It is worth mentioning that the problem with non-blocking systems can also occur in this programming mode: a process (not a thread) waits for a data store operation, which produces another operation to crawl the irrelevant data. This unexpected action will have an effect on the existing wait. The author's meaning is that when multiple operations occur at the same time or do not occur in a predetermined order, confusion arises, i.e. the operation itself is not atomic. Note, however, that most event-based Web programming patterns are "read-only"! You may not have encountered a "micro-request" to modify the data, or very rare. On the contrary, it is very common to verify the legality of the data and query the data through such a request. In this case, it is best to respond directly to the request. The database itself will be locked operation, generally speaking, an excellent database can be efficient to do data operations lock unlock, without the server-side program code to do more. node, however, is more efficient than the maintenance and release of the operating system's processing threads, making it unnecessary for the server to carve out a single process for the Web response.

In addition, node also plans to implement process forking, which provides engine (spec) support for more complex process Control HTML5 the WEB workers API. Similarly, if you use an event-based model to structure Web applications, your program may have at least 100 more scenarios that require thread support. Eventually you'll find that your programming and thinking patterns have changed, and your focus will be on the logic of server-side processing of requests without caring how node works.

Where node comes in

Here we discuss another Web development model, whether it's a node or an event-based programming pattern, which is irrelevant because it's so important. In short: the right remedy! In summary, different solutions are taken for different issues, regardless of whether the solution solves other problems.


Not only in the field of web design, but in all programming, there is a mind-set. You can describe this mindset: the more you learn and master, the more problems you can solve, and the more you will be able to apply the skills you have mastered. This seems natural, unless you delve deeper into the technology. Yes, learning new languages and new tools and using them widely is not a bad thing. But often it goes into the wrong place, because you know it, so you use it, not because the skills and tools you have are "best suited" to your business.

Let's take a look at Ajax, there's been too much discussion about Ajax. We know that Ajax provides a reliable solution for fast query requests without refreshes. Today, because of the misuse of Ajax, the traditional form submission is too much replaced. We meet a new technology, learn it, master it, apply it, and then "abuse it." After all, many business scenarios require only traditional form submissions, not Ajax. Simple as it is, there are actually thousands of cases of abuse of Ajax, just because the developers of an application blindly respect Ajax.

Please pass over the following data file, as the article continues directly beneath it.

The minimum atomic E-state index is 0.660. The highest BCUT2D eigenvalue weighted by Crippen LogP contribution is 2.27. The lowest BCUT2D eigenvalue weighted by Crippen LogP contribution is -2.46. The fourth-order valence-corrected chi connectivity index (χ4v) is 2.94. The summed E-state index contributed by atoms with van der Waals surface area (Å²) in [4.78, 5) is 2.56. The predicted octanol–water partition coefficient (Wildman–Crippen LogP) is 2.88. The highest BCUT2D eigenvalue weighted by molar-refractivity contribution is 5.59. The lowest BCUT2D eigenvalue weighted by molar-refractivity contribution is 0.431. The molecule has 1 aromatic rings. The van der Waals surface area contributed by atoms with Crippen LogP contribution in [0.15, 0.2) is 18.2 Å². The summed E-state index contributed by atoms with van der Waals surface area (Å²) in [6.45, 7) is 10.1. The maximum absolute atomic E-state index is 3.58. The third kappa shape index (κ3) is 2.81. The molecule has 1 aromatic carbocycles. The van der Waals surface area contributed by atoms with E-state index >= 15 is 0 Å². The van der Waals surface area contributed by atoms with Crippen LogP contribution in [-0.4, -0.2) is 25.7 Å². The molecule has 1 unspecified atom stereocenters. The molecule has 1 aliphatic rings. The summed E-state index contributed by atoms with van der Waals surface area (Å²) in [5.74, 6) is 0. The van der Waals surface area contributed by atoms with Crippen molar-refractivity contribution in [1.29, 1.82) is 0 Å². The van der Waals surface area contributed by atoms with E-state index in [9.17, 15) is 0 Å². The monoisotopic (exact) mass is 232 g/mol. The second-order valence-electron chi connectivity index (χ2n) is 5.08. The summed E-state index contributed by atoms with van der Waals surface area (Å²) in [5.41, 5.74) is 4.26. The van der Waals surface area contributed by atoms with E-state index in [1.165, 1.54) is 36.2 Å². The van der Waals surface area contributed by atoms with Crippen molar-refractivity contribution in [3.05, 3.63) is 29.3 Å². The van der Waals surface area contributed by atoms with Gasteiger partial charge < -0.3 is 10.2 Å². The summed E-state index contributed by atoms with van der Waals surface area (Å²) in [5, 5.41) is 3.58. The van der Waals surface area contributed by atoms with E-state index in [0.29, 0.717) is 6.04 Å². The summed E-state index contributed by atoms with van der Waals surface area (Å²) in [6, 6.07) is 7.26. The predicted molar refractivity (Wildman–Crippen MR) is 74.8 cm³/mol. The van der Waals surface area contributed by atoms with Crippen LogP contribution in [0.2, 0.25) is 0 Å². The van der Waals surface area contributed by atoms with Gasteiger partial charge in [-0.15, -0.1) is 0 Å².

In the same way, node also faces such a problem. When you first recognize the benefits of node, you want to use it. It's going to be a brain swap PHP or Perl programs for node. What's the result? It sucks. You're already suffering from obsessive-compulsive disorder, and you always want to use node for a scenario that violates its design: use JavaScript to submit a large amount of data to node, or return a large amount of JSON data to JavaScript via node, and give it to the front end for Eval (), Or simply use node as a file server to return HTML pages or do HTTP redirection.

But these scenes are not what node is good at. node is better at handling small requests and event-based I/O, using node to resolve rapid communication between client and server, using form submission to send large amounts of data to the server, using PHP and Perl to handle heavy database operations, and the generation of Dynamic HTML pages. Use node to run on the server side to handle a small volume of requests. Whether it's rails or spring and a variety of server-side containers, just take it on demand. Be sure to understand what you need to solve, and take the best solution based on it, rather than solving the problem with the skills you currently have.

The simple purpose of node

The last thing to note is that as you get deeper into your programming, you'll find that you don't have to be proficient in every tool, API, and framework you use. Use the knife on the blade, not the hammer as a bit. Understand the scenarios and problems that each tool applies to, and then find the most appropriate application scenario for the tool. If you want to become a Superman generalist (programmers tend to want to know everything), you are further away from the "expert", the so-called expert, which means to achieve a very good mastery in one or two aspects. Of course, every boss wants to find Superman-style generalists, but this kind of person often can not be asked.

Learning node may be a bit strenuous, but it's well worth it. Why? Because you're looking for a solution to Web applications based on JavaScript. This means that your existing JavaScript programming skills are not lost and you have to learn a new language when you need to use PHP or Perl, and node doesn't have to do that. Learning a new language is more of a problem than learning the benefits they bring.

The challenge of learning node is that you need to be more active in thinking, splitting the program into smaller, less-coupled pieces, and assembling them like an array. But node and event-based I/O do not solve all the problems, but it is certain that many key issues can only be resolved by node.

Reference Documents

Node:up and Running
The secrets of Node ' s success
Why a JavaScript hater thinks everyone needs to learn JavaScript in the next year
JavaScript spread to the edges and became permanent in the process
What is node.js and What does it does?